Drew Smyly and Dallas Keuchel were roommates at Arkansas, where they were the 1-2 punch in one of college baseball's best rotations, but Smyly wasn't in a mood to hang out after he and the Tigers lost 6-2 to Keuchel's Astros in their first major-league matchup.
Drew Smyly and Dallas Keuchel were roommates at Arkansas, where they were the 1-2 punch in the Razorbacks' rotation.
By DAVE HOGGFOX Sports Detroit
DETROIT --Drew Smyly and Dallas Keuchel are going to have to cancel their college reunion.
They were roommates at Arkansas, where they were the 1-2 punch in one of college baseball's best rotations, but Smyly wasn't in a mood to hang out after he and the Tigers lost 6-2 to Keuchel's Astros in their first major-league matchup.
"I'm not going to want to talk to him for a while," Smyly said Thursday afternoon, trying to joke despite obvious frustration. "I thought he would pitch well against us, but he's a lefty, and with our lineup, I thought we would be able to get to him. He just never let that happen."
Keuchel pitched into the eighth, only allowing two runs on six hits. One of the runs came on Victor Martinez's third homer of the four-game series, but the Tigers only had one runner in scoring position after the fourth inning.
"He's a really smart pitcher," Smyly said. "He's not going to overpower anyone, but he's a bulldog and he gets a lot of ground balls. He was good today as I've seen him, so I tip my cap to him."
Smyly wasn't the only Tiger impressed by Keuchel's performance.
"He's tough, because he's got a lot of different pitches and he has a slide step that lets him give you different looks," said Nick Castellanos, who drove in Detroit's only other run with a second-inning double. "I think he might have thrown me two pitches all game that looked the same. Everything else was different, and it is tough to pick them up."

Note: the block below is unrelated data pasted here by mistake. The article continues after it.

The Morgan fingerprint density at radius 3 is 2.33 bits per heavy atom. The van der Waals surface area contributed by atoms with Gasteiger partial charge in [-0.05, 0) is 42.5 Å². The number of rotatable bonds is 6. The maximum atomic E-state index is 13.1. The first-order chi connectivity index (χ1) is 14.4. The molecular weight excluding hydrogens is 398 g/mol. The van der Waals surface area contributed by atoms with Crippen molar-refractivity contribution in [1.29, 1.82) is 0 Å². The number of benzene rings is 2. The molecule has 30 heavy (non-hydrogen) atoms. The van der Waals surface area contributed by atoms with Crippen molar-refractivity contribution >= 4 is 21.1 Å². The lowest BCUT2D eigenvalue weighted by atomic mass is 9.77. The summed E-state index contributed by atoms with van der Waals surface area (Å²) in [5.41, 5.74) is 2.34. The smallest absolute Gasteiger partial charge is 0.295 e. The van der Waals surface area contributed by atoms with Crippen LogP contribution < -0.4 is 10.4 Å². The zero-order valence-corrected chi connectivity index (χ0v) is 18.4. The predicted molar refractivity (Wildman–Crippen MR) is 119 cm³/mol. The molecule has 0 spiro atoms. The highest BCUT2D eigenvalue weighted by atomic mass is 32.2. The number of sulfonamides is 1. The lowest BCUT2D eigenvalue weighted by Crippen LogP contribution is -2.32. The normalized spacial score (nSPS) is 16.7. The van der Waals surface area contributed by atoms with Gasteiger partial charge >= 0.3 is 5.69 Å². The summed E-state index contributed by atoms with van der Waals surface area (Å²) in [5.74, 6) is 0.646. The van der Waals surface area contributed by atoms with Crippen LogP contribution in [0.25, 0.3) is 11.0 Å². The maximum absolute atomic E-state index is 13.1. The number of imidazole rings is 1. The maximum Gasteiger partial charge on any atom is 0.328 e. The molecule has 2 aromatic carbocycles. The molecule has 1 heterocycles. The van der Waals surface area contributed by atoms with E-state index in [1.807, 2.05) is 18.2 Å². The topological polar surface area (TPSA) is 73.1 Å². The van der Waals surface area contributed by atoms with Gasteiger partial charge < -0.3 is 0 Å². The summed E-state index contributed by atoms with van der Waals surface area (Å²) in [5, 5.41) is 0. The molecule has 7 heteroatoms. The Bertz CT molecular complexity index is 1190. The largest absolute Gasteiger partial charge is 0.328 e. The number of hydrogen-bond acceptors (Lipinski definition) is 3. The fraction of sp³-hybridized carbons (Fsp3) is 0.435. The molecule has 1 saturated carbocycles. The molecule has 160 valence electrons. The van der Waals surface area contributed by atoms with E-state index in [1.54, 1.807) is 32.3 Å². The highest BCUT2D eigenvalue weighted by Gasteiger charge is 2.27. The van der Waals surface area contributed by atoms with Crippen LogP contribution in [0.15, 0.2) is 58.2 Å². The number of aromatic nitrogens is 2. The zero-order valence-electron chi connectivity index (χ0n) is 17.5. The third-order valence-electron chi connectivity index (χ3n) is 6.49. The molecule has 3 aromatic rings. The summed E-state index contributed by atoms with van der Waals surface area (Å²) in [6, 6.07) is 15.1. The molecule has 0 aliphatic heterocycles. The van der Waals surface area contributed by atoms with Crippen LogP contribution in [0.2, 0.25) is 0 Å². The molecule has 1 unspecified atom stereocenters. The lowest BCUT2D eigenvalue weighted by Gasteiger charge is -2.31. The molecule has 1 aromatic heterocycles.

Brad Ausmus agreed, refusing to take any of credit away from Keuchel.
"This game was his," he said. "You want to be patient against a guy and look for a pitch to hit, but he had deception and movement today, and when you've got that combination, you end up with two strikes on you before you see anything you can hit. He just didn't give us many opportunities. That was a great game."
Smyly pitched fairly well himself, but he was angry about letting the game get away in Houston's three-run fifth inning. George Springer pulled the Astros within 2-1 with his first career homer, but Smyly had two outs and no one on before walking Carlos Corporan. L.J. Hoes singled and, on the 10th pitch of the next at-bat, Jose Altuve gave the Astros the lead with a double to left.
"Springer hit a first pitch fastball, and that happens," Smyly said. "He's a major-league hitter. Congratulations to him. The two-out walk is where I gave the game away. I could have been out of the inning, but I walk a guy, and then I let Hoes hit the single, and then I can't put Altuve away."
I'm not going to want to talk to him for a while.
Smyly thought he had struck out Altuve out, but home-plate umpire Mike Muchlinski didn't ring him up on a fastball on the edge of the zone.
"I don't know what to say about it," Smyly said. "I thought it was strike three, but he's making the calls and he called it a ball. End of story."
So, no, Smyly wasn't donning the traditional Razorback hat and catching up with Keuchel after the day game. As for Keuchel's opinion of his old buddy's performance?
He didn't watch.
"I honestly didn't see a single pitch from him," he said. "I was in the tunnel. It was kind of hot today for Detroit right now, and I was just trying to stay cool as much as possible."
Keuchel might have been exaggerating the heat -- the game-time temperature was only 77 degrees -- but you can't argue with his results.